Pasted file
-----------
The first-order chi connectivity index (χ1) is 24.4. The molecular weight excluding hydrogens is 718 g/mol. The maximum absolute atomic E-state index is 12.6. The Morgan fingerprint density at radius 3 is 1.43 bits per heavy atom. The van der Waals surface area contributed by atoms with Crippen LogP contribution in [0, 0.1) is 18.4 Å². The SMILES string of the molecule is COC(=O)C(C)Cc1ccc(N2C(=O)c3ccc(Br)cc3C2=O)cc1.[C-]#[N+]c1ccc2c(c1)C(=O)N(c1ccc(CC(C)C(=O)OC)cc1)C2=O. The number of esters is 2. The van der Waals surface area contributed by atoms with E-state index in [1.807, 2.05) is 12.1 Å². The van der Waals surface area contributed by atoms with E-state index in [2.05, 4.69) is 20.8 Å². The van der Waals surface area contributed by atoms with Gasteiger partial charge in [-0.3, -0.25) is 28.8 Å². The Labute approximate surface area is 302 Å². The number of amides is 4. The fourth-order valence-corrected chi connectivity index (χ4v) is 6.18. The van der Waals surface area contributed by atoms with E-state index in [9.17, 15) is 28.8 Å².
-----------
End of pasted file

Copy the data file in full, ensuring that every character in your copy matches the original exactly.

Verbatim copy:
The first-order chi connectivity index (χ1) is 24.4. The molecular weight excluding hydrogens is 718 g/mol. The maximum absolute atomic E-state index is 12.6. The Morgan fingerprint density at radius 3 is 1.43 bits per heavy atom. The van der Waals surface area contributed by atoms with Crippen LogP contribution in [0, 0.1) is 18.4 Å². The SMILES string of the molecule is COC(=O)C(C)Cc1ccc(N2C(=O)c3ccc(Br)cc3C2=O)cc1.[C-]#[N+]c1ccc2c(c1)C(=O)N(c1ccc(CC(C)C(=O)OC)cc1)C2=O. The number of esters is 2. The van der Waals surface area contributed by atoms with E-state index in [1.807, 2.05) is 12.1 Å². The van der Waals surface area contributed by atoms with E-state index in [2.05, 4.69) is 20.8 Å². The van der Waals surface area contributed by atoms with Gasteiger partial charge in [-0.3, -0.25) is 28.8 Å². The Labute approximate surface area is 302 Å². The number of amides is 4. The fourth-order valence-corrected chi connectivity index (χ4v) is 6.18. The van der Waals surface area contributed by atoms with E-state index in [9.17, 15) is 28.8 Å².